But she had little sympathy with Connery after he referred, in 1966, to fat-slob producers living off the backs of lean actors, and after Connery issued a law-suit in 1984 against Broccoli demanding more royalties from the Bond films. Connery eventually abandoned the dispute after settling for merchandising rights.
But, following Cubby Broccolis death in 1996, Dana Broccoli was surprised and disappointed when Connery did not appear at the memorial service. I dont have to understand Sean, she said in 2000, and he doesnt need my understanding; hes doing very well without my understanding.
She was born Dana Natol in New York on January 3 1922. Having decided at an early age to become an actress, she attended Cecil Clovellys Academy of Dramatic Arts at Carnegie Hall in New York. There she met her first husband, Lewis Wilson, who was the first actor to play Batman. In 1942 she gave birth to a son, Michael, and three years later the family moved to California where Dana Wilson and her husband joined the Pasadena Playhouse.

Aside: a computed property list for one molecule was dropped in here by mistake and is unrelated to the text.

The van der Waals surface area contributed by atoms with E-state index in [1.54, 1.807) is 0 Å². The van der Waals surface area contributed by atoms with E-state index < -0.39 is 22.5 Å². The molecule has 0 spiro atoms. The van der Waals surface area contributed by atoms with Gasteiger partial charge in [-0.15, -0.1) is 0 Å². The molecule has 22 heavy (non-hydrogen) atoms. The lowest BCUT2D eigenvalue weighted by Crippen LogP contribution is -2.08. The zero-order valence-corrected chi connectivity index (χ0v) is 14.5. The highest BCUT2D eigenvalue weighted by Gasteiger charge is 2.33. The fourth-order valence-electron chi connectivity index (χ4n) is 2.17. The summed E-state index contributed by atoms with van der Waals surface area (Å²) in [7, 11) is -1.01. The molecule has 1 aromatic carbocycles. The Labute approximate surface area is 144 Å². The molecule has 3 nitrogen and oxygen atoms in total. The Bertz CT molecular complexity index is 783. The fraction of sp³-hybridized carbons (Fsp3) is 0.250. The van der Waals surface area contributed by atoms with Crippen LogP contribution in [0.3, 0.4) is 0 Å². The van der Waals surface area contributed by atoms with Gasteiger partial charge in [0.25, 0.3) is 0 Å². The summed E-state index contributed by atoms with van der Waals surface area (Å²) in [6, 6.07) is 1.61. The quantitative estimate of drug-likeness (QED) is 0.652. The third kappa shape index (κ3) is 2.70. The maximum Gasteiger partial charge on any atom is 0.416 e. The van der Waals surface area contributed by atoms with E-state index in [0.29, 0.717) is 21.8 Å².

After separating from Wilson, she moved to Beverly Hills where she became a screenwriter; in 1959, at a party, she met Broccoli, whose previous wife had died. Broccoli, had been born into an impoverished family of Italian immigrants in Queens, and was a self-made man, descended, apparently, from farmers who had invented broccoli by crossing a cauliflower and a pea.
A keen gambler, he had had a sketchy career, working as a vegetable packer and coffin polisher before getting a job as a tea boy at Twentieth Century Fox. In 1947, while trying to earn some extra dollars, he had got a job selling Christmas trees on a street corner and was particularly struck by a beautiful young woman who had bought one of the trees and for whom he had constructed a stand to hold it. When he was finally introduced to Dana Wilson, 12 years later, he realised that she was the same woman, and she too remembered the incident. Both believed that fate had brought them together.